Pratt & Whitney Endowed Chair Professor in Mechanical Engineering Dr. Robert X. Gao has been selected to receive the IEEE Instrumentation and Measurement Society (I&M) 2013 Technical Award, one of just four awards presented yearly by the society. The society is dedicated to the advancement of measurement science by developing methods and electrical/electronic instruments to measure, monitor and/or record physical phenomena.
Dr. Gao was selected “For significantly advancing the state-of-the-art in electrical capacitance tomography instrument design.” Upon news of the honor, he said, “I am honored and at the same time, humbled by this award, which recognizes not only of my own work, but also that of my former and present students whose diligence and dedication helped turn ideas into reality. To them, especially to Dr. Zhaoyan Fan who has been instrumental in this research, I dedicate this award.”
Dr. Reza Zoughi, the Schlumberger Endowed Professor of Electrical and Computer Engineering at Missouri University of Science and Technology (S&T) and President of the I&M Society, has known Dr. Gao for many years, initially through their collaborations as the Editor-in-Chief (Dr. Zoughi) and an Associate Editor (Dr. Gao) on the society’s Transactions on Instrumentation and Measurement. “Our society has the greatest bandwidth of all societies, since I&M covers the spectrum of all technologies for which measurements and instrumentation are factors.”
“One of the things that stands out about Robert is that he is a mechanical rather than electrical engineer, yet he has a strong presence in our society. He is a Fellow of both the ASME and IEEE, which distinguishes him as a researcher of enormous scientific breadth, quality and impact,” says Dr. Zoughi. “The I&M Technical Award honors individuals or groups who have demonstrated ‘outstanding contribution or leadership in advancing instrumentation design or measurement technique,’ but in Robert’s case, it is ‘outstanding contribution and leadership.’ Robert has shown enormous leadership and contributed significantly to the advancement of measurement science and instrumentation. He embodies the essence of quality that I discuss in my President’s message.”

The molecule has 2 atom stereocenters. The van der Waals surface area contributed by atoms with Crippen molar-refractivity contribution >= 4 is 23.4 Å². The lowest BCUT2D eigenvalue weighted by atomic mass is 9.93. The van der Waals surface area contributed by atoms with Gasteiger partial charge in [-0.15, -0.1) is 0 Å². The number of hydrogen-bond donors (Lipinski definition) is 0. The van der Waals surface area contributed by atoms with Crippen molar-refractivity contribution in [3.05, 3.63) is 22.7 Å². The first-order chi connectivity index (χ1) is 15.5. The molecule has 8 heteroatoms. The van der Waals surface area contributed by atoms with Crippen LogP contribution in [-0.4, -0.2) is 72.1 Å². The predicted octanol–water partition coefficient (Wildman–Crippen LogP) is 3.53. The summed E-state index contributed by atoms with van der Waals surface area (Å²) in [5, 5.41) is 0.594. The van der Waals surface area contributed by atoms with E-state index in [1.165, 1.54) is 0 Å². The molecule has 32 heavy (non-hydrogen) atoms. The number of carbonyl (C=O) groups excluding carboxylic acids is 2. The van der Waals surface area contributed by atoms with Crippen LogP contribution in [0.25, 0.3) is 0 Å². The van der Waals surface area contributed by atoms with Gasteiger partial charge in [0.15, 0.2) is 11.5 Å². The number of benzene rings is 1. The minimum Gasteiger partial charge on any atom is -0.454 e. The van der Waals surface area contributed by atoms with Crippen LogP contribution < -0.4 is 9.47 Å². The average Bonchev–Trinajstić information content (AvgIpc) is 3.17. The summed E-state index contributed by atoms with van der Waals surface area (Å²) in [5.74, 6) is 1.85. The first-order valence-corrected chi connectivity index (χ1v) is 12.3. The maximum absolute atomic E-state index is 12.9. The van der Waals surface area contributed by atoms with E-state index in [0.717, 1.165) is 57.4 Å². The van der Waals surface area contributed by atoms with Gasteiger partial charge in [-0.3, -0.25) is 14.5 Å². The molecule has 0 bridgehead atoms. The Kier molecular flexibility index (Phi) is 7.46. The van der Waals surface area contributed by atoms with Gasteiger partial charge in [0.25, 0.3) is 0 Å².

Dr. Gao’s research spans the areas of physics-based sensing methodology, design, modeling, and characterization of low power/self-powered instrument systems, multi-resolution analysis for time series and image processing, and energy-efficient sensor networks for in-situ monitoring of dynamical phenomena, from human physical activities to cyber physical systems and manufacturing.
He will officially receive the award during the society’s International Instrumentation and Measurement Technology Conference (I2MTC) 2014 meeting in May. The selection criteria for the nominee are based on substantive documentation and tangible evidence of achievement submitted by the nominators. The award entails a certificate and $2,000 honorarium, in addition to travel expenses to attend the award ceremony.